I'm not an anti-union guy, but groups like the AFSCME and IFT ( more their Chicago branch than anything ) are seriously more of a hindrance than anything.
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Postby Valrifell » Thu May 28, 2020 5:35 pm

Illinois is gonna get it's midwest card removed if it keeps pushing the liberal agenda smh.
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Postby Vetalia » Thu May 28, 2020 5:39 pm

Senkaku wrote:taxes, i assume


The last thing Illinois needs is new taxes...they are literally in a state of fiscal emergency as is and people and businesses are fleeing the state in droves due to oppressive taxation.

i assume bc we've made it pretty hard for them to become citizens


What is so hard about it? 756,000 other people managed to do so last year.

you do know undocumented ppl pay taxes too right lmao


How much tax is paid vs. the number of illegals in the country? I bet it's quite a bit lower than what they would be paying if they were citizens, especially any payments made under-the-table that are undoubtedly not reported.
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Postby Shrillland » Thu May 28, 2020 5:39 pm

Joohan wrote:
Shrillland wrote:
We're already voting on that in November, and most of us won't see our taxes go up. All we need to do after that is property tax reform, reorganise the pension systems, and it's clear sailing.


Oh is that all?!

Illinois has one of the most ridiculously generous public-servant pension plans in the country - combined with an extremely influential public sector union. You just gonna ask one of the biggest political players in the state to bite the bullet for the greater good? There's a reason it ain't happened in the last 40 years.

I'm not an anti-union guy, but groups like the AFSCME and IFT ( more their Chicago branch than anything ) are seriously more of a hindrance than anything.


Even I'll agree on that, my family's been union for generations. Yes, AFSCME and the IFT need to step up. We did try to amend the state constitution to allow pension cuts, but it only got 56% voting yes(Illinois needs 60%).

Even so, this small $2 million a year addition isn't going to be that much more damage, and it's going to people who are already taxpayers even if they're not here legally.
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Postby Vetalia » Thu May 28, 2020 5:41 pm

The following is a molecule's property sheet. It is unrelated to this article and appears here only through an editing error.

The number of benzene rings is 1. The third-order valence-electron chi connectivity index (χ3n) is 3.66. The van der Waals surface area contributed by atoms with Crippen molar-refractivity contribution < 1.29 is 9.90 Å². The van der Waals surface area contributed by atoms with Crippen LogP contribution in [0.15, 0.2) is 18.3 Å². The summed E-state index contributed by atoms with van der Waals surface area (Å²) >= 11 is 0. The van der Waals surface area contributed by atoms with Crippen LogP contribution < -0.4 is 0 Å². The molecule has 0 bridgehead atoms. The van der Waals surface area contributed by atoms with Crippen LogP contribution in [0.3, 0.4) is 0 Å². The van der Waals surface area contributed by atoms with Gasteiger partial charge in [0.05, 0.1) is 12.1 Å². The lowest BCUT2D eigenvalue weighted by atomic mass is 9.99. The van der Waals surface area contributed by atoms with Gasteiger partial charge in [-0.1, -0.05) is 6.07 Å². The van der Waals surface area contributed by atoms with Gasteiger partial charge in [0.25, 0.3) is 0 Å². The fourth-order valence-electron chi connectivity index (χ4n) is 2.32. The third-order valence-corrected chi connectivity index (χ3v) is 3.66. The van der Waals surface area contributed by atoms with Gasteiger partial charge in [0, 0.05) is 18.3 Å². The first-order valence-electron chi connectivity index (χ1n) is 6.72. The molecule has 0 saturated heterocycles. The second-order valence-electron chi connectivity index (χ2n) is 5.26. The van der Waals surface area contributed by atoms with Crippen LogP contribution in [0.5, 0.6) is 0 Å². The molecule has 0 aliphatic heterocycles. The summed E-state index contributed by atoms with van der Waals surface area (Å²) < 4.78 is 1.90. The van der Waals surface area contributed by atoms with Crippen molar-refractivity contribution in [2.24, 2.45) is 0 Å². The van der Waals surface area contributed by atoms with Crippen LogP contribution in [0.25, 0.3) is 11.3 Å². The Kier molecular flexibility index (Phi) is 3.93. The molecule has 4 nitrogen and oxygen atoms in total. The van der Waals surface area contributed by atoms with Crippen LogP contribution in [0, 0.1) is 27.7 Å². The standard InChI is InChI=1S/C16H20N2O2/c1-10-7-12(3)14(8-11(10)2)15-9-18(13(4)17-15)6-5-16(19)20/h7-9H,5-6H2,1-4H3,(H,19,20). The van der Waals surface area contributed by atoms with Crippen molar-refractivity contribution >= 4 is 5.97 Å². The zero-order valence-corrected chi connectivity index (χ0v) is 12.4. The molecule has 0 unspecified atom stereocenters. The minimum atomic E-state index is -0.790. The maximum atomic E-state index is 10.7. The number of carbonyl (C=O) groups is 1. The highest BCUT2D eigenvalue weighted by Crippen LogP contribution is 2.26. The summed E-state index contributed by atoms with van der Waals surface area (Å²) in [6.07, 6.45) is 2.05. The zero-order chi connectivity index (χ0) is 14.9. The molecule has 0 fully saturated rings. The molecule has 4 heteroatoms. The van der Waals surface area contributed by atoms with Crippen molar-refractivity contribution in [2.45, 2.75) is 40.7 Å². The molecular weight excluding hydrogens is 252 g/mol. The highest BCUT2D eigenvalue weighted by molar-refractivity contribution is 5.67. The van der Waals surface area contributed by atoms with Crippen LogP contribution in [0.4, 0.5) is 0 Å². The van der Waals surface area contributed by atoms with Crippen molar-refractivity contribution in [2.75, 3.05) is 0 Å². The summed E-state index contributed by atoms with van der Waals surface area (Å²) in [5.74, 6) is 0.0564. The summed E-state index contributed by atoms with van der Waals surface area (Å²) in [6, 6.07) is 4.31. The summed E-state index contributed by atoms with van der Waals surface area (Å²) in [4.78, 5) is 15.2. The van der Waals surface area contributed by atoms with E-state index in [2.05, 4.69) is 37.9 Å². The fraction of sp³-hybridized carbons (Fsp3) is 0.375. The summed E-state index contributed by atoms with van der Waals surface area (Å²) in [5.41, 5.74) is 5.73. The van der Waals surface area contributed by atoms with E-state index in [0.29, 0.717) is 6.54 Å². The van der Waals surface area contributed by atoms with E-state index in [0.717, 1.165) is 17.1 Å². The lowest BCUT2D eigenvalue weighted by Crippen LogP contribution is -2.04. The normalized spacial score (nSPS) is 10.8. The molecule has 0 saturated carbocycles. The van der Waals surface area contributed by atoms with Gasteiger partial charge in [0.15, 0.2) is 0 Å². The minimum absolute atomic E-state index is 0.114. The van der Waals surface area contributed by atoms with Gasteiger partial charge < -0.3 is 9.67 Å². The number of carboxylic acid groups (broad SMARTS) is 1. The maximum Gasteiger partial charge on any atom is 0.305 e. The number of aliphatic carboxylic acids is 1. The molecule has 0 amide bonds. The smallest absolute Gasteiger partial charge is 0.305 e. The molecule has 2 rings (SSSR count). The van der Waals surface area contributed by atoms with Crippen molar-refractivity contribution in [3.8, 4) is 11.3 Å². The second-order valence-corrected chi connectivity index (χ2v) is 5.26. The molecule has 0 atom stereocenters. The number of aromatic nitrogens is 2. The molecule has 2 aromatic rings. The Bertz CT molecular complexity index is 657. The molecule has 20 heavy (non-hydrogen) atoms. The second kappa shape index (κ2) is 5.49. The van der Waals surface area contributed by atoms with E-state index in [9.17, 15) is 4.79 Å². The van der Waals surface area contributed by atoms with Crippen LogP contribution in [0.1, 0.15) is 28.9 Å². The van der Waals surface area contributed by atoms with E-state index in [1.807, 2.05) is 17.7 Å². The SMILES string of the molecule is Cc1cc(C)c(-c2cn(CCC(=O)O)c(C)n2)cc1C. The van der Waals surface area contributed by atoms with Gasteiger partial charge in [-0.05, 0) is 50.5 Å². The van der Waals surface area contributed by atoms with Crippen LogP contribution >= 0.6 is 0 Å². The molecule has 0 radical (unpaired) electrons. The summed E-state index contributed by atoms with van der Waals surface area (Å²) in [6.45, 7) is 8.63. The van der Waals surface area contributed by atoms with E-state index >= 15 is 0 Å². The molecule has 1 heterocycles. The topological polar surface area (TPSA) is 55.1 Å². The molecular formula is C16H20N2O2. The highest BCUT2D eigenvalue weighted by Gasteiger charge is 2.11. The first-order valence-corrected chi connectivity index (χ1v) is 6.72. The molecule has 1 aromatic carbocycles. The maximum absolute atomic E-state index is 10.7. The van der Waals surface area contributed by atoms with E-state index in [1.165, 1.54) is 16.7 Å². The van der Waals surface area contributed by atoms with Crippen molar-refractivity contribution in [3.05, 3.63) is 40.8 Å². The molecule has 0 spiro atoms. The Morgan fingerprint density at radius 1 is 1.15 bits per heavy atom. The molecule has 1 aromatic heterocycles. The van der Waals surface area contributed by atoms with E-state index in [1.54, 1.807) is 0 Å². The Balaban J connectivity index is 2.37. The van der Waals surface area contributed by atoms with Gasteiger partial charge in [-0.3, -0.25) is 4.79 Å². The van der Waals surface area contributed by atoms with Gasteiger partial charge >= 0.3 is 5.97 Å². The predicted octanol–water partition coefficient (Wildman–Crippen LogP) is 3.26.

Shrillland wrote:Even I'll agree on that, my family's been union for generations. Yes, AFSCME and the IFT need to step up. We did try to amend the state constitution to allow pension cuts, but it only got 56% voting yes(Illinois needs 60%).

Even so, this small $2 million a year addition isn't going to be that much more damage, and it's going to people who are already taxpayers even if they're not here legally.


First off, we would need to see how much they pay in taxes vs. how much it costs. Secondly, we would also need to see what the long-term costs are going to be...it might be $2m now but since it's an unfunded entitlement it could balloon far beyond that as the next generation of illegals ages into Medicaid.
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Postby Joohan » Thu May 28, 2020 5:46 pm

Shrillland wrote:
Joohan wrote:
Oh is that all?!

Illinois has one of the most ridiculously generous public-servant pension plans in the country - combined with an extremely influential public sector union. You just gonna ask one of the biggest political players in the state to bite the bullet for the greater good? There's a reason it ain't happened in the last 40 years.

I'm not an anti-union guy, but groups like the AFSCME and IFT ( more their Chicago branch than anything ) are seriously more of a hindrance than anything.


Even I'll agree on that, my family's been union for generations. Yes, AFSCME and the IFT need to step up. We did try to amend the state constitution to allow pension cuts, but it only got 56% voting yes(Illinois needs 60%).

Even so, this small $2 million a year addition isn't going to be that much more damage, and it's going to people who are already taxpayers even if they're not here legally.


I trust an Illinois budget plan as much as I trust an Illinois governor.

Aside from the fact i'm certain they'll absolutely mess it up, i'm against the proposal on principal. Regardless of if these people are tax payers, they are here illegally, having either entered into this nation without consent, or having staying beyond the point to which they were welcomed. The resources of Illinois should go to it's own citizens, to their fellow American's, and those foreigners who are our guests